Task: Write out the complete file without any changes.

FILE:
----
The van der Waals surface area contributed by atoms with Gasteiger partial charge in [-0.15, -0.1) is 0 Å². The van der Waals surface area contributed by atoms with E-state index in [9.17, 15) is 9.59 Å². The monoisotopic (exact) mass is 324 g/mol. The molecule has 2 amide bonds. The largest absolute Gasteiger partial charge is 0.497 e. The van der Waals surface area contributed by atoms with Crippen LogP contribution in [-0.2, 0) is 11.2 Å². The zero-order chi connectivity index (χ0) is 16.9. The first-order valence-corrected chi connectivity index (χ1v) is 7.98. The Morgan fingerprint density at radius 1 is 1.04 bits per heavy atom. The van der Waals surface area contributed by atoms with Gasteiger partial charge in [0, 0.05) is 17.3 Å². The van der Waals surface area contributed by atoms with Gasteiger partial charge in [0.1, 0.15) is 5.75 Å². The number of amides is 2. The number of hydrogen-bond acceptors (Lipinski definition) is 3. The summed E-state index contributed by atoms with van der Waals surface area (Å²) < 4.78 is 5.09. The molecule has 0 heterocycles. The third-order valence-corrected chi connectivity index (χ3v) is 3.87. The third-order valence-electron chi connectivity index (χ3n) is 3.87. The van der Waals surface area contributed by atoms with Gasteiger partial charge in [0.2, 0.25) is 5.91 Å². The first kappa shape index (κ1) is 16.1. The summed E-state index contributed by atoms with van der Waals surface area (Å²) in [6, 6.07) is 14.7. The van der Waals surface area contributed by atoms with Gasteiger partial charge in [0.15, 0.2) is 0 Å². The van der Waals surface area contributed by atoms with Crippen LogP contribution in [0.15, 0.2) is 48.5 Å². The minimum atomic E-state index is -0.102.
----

The van der Waals surface area contributed by atoms with Gasteiger partial charge in [-0.15, -0.1) is 0 Å². The van der Waals surface area contributed by atoms with E-state index in [9.17, 15) is 9.59 Å². The monoisotopic (exact) mass is 324 g/mol. The molecule has 2 amide bonds. The largest absolute Gasteiger partial charge is 0.497 e. The van der Waals surface area contributed by atoms with Crippen LogP contribution in [-0.2, 0) is 11.2 Å². The zero-order chi connectivity index (χ0) is 16.9. The first-order valence-corrected chi connectivity index (χ1v) is 7.98. The Morgan fingerprint density at radius 1 is 1.04 bits per heavy atom. The van der Waals surface area contributed by atoms with Gasteiger partial charge in [0, 0.05) is 17.3 Å². The van der Waals surface area contributed by atoms with Gasteiger partial charge in [0.1, 0.15) is 5.75 Å². The number of amides is 2. The number of hydrogen-bond acceptors (Lipinski definition) is 3. The summed E-state index contributed by atoms with van der Waals surface area (Å²) < 4.78 is 5.09. The molecule has 0 heterocycles. The third-order valence-corrected chi connectivity index (χ3v) is 3.87. The third-order valence-electron chi connectivity index (χ3n) is 3.87. The van der Waals surface area contributed by atoms with Gasteiger partial charge in [0.2, 0.25) is 5.91 Å². The first kappa shape index (κ1) is 16.1. The summed E-state index contributed by atoms with van der Waals surface area (Å²) in [6, 6.07) is 14.7. The van der Waals surface area contributed by atoms with Gasteiger partial charge in [0.15, 0.2) is 0 Å². The van der Waals surface area contributed by atoms with Crippen LogP contribution in [0.15, 0.2) is 48.5 Å². The minimum atomic E-state index is -0.102.